In three years of delivering refugee support in Dundee, I have tried to give back some of what I received when I myself was a stranger in Bethlehem, fearful and far from home. Sometimes this is practical assistance, showing people how to top up their phones and manage their post. Other times, it is listening to their frustrations or answering questions they have about life in the UK. On occasion, that hospitality takes the form of silence. They tell some stories to which one can find no words to reply. I have learned that sitting in silence can also be restorative, as it was once to me.

Welcoming refugees to our country receives considerable criticism. Too much money is spent; they get help with all sorts of things that local people have to manage by themselves; we do not know who they are or if we can trust them; nor do we know what long-term effect they will have on our country. All of these concerns are valid from a perspective of fear, but not from one of shared humanity: we should help our neighbours with their difficult lives and trust that we will be helped in return. I suggest a hospitable response such as that offered by the Arabs, to welcome without question with overwhelming generosity.

This has great potential to create a more positive and hopeful future. Despite all that has been done for and given to the refugees arriving in the UK through the VPR Scheme, I have the strong sense that we are the ones who gain the most. No imaginable kind of house can replace a home destroyed by war. No number of comforts or activities can distract the mind from grief and pain. I doubt that even the future opportunities for their children here can overcome the heartache of losing their homeland. Despite all we provide through our refugee support services, their generous spirit still wins.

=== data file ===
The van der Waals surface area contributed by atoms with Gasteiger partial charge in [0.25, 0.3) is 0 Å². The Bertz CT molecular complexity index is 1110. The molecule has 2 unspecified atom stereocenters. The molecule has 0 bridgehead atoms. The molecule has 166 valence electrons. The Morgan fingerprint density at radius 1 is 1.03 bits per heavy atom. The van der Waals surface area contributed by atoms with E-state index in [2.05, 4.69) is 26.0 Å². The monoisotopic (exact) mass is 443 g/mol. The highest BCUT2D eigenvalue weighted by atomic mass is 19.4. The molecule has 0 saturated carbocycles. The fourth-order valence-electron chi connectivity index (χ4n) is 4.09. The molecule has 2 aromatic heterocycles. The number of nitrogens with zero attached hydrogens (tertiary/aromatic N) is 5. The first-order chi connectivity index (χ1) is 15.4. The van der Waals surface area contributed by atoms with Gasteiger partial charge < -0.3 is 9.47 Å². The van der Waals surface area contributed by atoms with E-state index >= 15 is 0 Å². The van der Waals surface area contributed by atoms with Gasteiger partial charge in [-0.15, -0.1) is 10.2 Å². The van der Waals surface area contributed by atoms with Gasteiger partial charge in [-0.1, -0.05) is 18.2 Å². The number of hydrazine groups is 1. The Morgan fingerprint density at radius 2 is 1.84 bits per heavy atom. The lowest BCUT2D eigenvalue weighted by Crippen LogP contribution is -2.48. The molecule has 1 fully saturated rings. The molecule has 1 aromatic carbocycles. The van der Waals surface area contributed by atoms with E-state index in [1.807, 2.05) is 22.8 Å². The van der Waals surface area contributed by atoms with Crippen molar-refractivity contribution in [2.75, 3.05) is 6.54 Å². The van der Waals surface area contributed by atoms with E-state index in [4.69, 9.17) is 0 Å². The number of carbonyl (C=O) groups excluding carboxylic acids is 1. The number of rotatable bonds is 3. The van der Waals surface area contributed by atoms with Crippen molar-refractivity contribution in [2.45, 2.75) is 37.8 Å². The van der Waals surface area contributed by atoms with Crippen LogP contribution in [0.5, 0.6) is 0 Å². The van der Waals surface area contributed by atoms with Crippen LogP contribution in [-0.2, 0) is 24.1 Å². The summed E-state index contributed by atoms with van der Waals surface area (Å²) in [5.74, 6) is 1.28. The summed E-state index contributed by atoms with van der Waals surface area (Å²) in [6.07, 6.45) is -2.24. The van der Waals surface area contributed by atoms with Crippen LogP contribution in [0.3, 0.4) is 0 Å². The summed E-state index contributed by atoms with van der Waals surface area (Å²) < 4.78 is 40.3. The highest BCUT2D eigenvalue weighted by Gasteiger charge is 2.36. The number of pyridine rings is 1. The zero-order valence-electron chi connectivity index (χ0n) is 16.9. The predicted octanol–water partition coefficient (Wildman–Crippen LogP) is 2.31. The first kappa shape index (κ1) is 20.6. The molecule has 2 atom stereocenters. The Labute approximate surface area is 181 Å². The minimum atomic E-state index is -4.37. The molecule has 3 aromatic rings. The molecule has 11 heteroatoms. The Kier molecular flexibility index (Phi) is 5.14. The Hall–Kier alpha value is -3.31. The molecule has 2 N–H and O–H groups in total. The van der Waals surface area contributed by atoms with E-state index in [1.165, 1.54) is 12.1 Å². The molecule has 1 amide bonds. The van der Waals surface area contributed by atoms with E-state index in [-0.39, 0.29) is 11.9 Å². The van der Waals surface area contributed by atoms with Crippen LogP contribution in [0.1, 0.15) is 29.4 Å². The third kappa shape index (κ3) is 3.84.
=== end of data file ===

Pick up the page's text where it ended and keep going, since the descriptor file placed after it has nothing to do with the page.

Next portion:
Photography courtesy of Marjorie Gourlay
Photography courtesy of Marjorie Gourlay

A few weeks ago, I had the privilege of joining three busloads of Syrians on a day trip to Braemar, a village in the Scottish Highlands, followed by entertainment and a meal at Lonach Hall in Strathdon. I was there to assist with proceedings but had the distinct feeling that it was me who was being cared for, while the Syrians provided the hospitality. At Braemar Castle, I found myself in the company of a two-year-old boy. In constant, wordless babbling, he gave me a guided tour that focused on the numerous stag heads displayed on the walls.

Arriving at Lonach, it became apparent that the meal would not be ready for another two hours so two young mothers, who had boxes of home-made food stowed away in prams, invited me to join them for a sneaky picnic behind one of the buses. I felt I had better not, seeing as I was there to work, and politely refused. But ten minutes later, one found me and gave me a plate heaped high with fatayer (savoury pastries) so I would not go hungry. When the men had finished their frenzied falafel making in the kitchen and the entertainments had ceased, the buffet was declared open but I held back to let the 200 hungrier people in before me. Seeing me by the door, a lady insisted she would get me something and no amount of protesting could deter her. I acquiesced in the way I had learned, to graciously receive for the sake of the giver, and watched her bee-line straight to the front of the queue to pile a plate for her honoured friend.

Once again, I am the guest.